• dosage
  • safety
  • effectiveness
  • strength
  • stability
  • quality

They must also be the same in the way they are taken and the way are to be used. They may be slightly different in appearance or flavor to distinguish them from the patented medicines. The biggest difference, though, is the cheaper price.

So, why do they cost so much less? Is price any indication of quality? The answer is no. Here is what the CDC has to say on that topic: Generic medicines "tend to cost less than their brand-name counterparts because generic drug applicants do not have to repeat animal and clinical (human) studies that were required of the brand-name medicines to demonstrate safety and effectiveness."7

Once generic asthma inhalers begin to be approved, there can also be more competition, which will lower prices further. It's a WIN-WIN situation for the consumer.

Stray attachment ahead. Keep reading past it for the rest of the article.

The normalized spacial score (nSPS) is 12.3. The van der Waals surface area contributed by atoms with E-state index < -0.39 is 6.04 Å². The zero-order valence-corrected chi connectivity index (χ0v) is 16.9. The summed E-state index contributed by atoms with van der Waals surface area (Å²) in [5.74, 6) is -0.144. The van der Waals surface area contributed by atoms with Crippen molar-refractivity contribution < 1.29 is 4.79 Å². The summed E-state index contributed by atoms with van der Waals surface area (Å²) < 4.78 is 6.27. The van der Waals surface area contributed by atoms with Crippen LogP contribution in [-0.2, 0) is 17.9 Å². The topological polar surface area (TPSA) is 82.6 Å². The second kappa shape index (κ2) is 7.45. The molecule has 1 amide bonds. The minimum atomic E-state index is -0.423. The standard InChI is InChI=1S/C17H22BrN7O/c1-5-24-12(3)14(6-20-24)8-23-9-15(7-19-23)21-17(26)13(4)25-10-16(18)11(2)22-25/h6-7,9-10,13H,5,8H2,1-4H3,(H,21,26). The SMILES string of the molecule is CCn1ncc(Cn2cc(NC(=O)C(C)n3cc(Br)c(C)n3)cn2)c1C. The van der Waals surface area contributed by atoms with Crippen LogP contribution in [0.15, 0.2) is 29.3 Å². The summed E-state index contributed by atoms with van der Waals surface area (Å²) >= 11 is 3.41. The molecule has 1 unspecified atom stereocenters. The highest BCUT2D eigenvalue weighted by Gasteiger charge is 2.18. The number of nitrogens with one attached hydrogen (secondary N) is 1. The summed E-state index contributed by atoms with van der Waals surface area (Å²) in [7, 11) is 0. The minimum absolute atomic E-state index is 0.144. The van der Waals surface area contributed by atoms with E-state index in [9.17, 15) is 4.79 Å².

In summary of generic asthma inhalers

Generic versions of our tried and true asthma inhaler medicines are just as effective and usually much easier on the pocketbook than the brand-name ones. So, next time you're getting your asthma inhaler prescription filled, you may want to check with your doctor and/or pharmacist as to whether there is a generic version available yet. I know I'll be doing that!

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This article represents the opinions, thoughts, and experiences of the author; none of this content has been paid for by any advertiser. The team does not recommend or endorse any products or treatments discussed herein. Learn more about how we maintain editorial integrity here.